We used the 2012-2016 U.S. Centers for Disease Control and Prevention Multiple Cause-of-Death Mortality files for adults aged 18 and older (N = 13,059,883). We rely on International Classification of Disease 10th Revision (ICD-10) to identify DD recorded on the compiled death certificates. For specific ICD-10 codes, see the published article.3 In total, 33,154 decedents had a DD recorded on their death certificate. Decedents with two or more developmental disabilities recorded on their death certificate make up the co-occurring groups presented in the figure. We calculated death disadvantage by finding the difference in mean age at death between adults without DD and those with each specific type of DD. See the journal article for full methodological description.

 

Endnotes

  1. Lauer, E., and McCallion P. (2015). Mortality of people with intellectual and developmental disabilities from select US state disability service systems and medical claims data. Journal of Applied Research in Intellectual Disabilities 28:394-405.
  2. Lauer, E., Heslop, P., Hoghton, M. (2015). Identifying and addressing disparities in mortality: US and UK perspectives. International Review of Research in Developmental Disabilities 48:195-245.
  3. Landes, S.D., Stevens, J.D., Turk, M.A. (2019). Heterogeneity in age at death for adults with developmental disability. Journal of Intellectual Disability Research. Published online ahead of print. DOI: 10.1111/jir.12672.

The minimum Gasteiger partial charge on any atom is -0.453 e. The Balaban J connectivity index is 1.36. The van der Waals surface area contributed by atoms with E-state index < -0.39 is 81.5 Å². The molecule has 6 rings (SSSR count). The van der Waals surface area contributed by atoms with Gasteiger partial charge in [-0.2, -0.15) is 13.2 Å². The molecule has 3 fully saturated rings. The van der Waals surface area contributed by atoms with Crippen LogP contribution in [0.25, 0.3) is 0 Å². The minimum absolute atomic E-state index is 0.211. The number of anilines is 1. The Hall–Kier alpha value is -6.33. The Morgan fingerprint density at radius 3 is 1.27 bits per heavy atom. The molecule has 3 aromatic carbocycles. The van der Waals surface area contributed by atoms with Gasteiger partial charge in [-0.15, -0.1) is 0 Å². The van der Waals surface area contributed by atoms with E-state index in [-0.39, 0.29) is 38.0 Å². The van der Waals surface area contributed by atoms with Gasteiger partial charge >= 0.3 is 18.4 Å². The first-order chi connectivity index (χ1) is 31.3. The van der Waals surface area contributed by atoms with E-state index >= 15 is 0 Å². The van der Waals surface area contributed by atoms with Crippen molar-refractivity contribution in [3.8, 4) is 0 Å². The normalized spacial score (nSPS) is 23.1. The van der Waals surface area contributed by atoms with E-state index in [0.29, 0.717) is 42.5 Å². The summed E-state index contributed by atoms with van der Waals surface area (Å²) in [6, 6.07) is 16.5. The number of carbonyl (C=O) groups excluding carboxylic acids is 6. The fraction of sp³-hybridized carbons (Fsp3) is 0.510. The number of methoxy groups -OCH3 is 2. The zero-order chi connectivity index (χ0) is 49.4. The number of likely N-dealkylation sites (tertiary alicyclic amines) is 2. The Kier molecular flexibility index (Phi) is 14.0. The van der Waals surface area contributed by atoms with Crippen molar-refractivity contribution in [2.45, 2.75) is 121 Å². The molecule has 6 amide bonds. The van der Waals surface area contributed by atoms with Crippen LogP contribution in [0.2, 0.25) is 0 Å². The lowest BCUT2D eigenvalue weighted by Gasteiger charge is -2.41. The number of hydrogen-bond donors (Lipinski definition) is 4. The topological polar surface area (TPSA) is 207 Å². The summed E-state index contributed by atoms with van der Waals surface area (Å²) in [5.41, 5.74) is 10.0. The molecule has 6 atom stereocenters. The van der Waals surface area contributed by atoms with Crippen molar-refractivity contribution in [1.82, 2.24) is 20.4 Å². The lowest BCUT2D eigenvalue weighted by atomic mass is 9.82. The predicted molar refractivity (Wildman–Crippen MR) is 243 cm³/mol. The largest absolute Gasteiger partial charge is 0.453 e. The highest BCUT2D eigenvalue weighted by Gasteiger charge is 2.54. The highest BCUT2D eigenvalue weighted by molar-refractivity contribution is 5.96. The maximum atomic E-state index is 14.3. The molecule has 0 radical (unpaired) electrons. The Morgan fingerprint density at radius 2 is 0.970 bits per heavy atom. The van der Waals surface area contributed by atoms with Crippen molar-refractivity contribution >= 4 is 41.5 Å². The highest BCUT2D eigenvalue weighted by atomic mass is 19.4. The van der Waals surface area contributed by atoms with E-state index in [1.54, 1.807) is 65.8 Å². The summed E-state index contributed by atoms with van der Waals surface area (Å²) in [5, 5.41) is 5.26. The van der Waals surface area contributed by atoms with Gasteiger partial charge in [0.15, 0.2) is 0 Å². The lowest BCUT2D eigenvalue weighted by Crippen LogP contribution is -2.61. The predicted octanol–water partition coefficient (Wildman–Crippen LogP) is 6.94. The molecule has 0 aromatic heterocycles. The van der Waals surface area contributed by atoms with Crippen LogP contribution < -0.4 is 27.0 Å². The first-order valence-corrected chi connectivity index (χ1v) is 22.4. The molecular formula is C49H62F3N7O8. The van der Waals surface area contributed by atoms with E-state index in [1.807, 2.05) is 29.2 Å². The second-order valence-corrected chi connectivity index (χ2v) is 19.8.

4. Larson, S.A., Lakin, K.C., Anderson, L., Kwak Lee, N., Lee, J.H., Anderson, D. (2001). Prevalence of mental retardation and developmental disabilities: estimates from the 1994/1995 National Health Interview Survey Disability Supplements. American Journal on Mental Retardation 106:231-252.
  5. Prasher, V.P., Janicki, M.P. (eds) (2019). Physical health of adults with intellectual and developmental disabilities. Springer, NY.

Acknowledgements

There are no funding sources to report for this project.  The authors thank Shannon Monnat, Alexandra Punch, and Scott Landes for their feedback on previous drafts of this brief.

About the Authors

Dalton Stevens is a PhD student in the Department of Sociology at Syracuse University and Research Assistant at the Aging Studies Institute at Syracuse University (jdsteven@syr.edu).